While politicians talk of investing heavily in so-called ‘clean coal’ technologies, building a new generation of fossil fuel power plants, sequestering carbon dioxide and trapping the greenhouse gas deep underground as at the recent G8 Summit at L'Aquila in Italy, two Swedish scientists argue that this will have little effect on global warming.
They argue that attempting to tackle climate change by trapping carbon dioxide or switching to nuclear power will not solve the problem of global warming, according to energy calculations published in the July issue of the International Journal of Global Warming.
Environmental engineers and renewable energy experts Bo Nordell and Bruno Gervet of the Department of Civil and Environmental Engineering at Luleå University of Technology in Sweden have calculated total energy emissions from the late 19th century to the present day, and say that using the increase in average global air temperature as a measure of global warming does not account for observed climate change. We must also take into account the total energy contained in the ground, ice sheets and oceans in order to accurately model climate change.
They have worked out that using the increase in average global air temperature as a measure of global warming is an inadequate measure of climate change. They suggest that scientists must also take into account the total energy of the ground, ice masses and the seas if they are to model climate change accurately.
According to Nordell and Gervet’s calculations, heat energy accumulated in the atmosphere corresponds to only 6.6% of global warming. The rest is stored in the ground (31.5%), melting ice (33.4%) and sea water (28.5%). They point out that net heat emissions between the industrial revolution circa 1880 and the modern era at 2000 correspond to almost three quarters of the accumulated heat, i.e., global warming, during that period. The missing heat is due to the greenhouse effect, natural variations in climate and/or an underestimation of net heat emissions, the researchers say.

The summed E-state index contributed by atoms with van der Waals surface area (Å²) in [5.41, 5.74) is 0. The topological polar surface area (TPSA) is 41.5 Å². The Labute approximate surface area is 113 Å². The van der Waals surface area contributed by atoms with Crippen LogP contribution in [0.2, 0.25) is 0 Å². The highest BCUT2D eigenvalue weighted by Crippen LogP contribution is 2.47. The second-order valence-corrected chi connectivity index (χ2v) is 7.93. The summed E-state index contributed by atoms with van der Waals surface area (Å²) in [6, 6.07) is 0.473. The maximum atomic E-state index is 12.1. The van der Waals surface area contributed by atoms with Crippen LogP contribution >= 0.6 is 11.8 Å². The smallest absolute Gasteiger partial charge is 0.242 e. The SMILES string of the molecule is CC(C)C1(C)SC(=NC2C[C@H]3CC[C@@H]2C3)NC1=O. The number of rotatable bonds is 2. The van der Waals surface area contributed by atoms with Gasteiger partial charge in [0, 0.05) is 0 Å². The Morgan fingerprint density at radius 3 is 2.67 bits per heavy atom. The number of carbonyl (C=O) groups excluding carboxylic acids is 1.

Their calculations suggest that most measures to combat global warming - such as the widely reported remarks of former US vice president and author of the much acclaimed book 'An Inconvenient Truth: The Planetary Emergency of Global Warming and What We Can Do About It', Al Gore - of reducing our reliance on burning fossil fuels and switching to renewables like wind power and solar energy, will ultimately help in preventing catastrophic climate change in the long term.
But the same calculations also show that trapping carbon dioxide, so-called carbon dioxide sequestration, and storing it deep underground or on the sea floor will have very little effect on global warming.
“Since net heat emissions accounts for most of the global warming there is no or little reason for carbon dioxide sequestration,” Nordell explains, “The increasing carbon dioxide emissions merely show how most net heat is produced.”
The “missing” heat, 26%, is due to the greenhouse effect, natural variations in climate and/or an underestimation of net heat emissions, the researchers say. These calculations are actually rather conservative, the researchers say, and the missing heat may be much less.
The total energy argument also deals a heavy blow to the case for nuclear power. Nuclear fission may not produce carbon dioxide in the same way and at the same level as burning fossil fuels, but according to Nordell it does produce heat emissions equivalent to three times the energy of the electricity it generates and so contributes to global warming significantly, Nordell adds.
However, Nordell’s focus on ‘thermal pollution’ has been subject to some intense criticism in recent years. Its detractors say that the approach contradicts decades of previous research, and even violates basic physical principles. For example, citing the Stefan-Boltzmann law that governs thermal radiation by idealised ‘black bodies’, atmospheric physicists Jörg Gumbel and Henning Rodhe claim that thermal pollution is a hundred times smaller than anthropogenic climate forcing due to greenhouse gases.
Nordell is having none of this, and insists that the net outgoing heat radiated by the planet since 1880 is greater than the geothermal heat flow, which until then had been the major heat source. This, he says, points to heat from the global use of non-renewable energy sources as being the major cause of global warming.
This argument will no doubt continue, and whoever is proved to be right, if anyone, the scholarly row is driving some very useful research on heat emissions in industrialised societies and their effect on the environment. We should expect to see revisions in the figures as models are improved and more data are collected.
(Courtesy: Francis Sedgemore)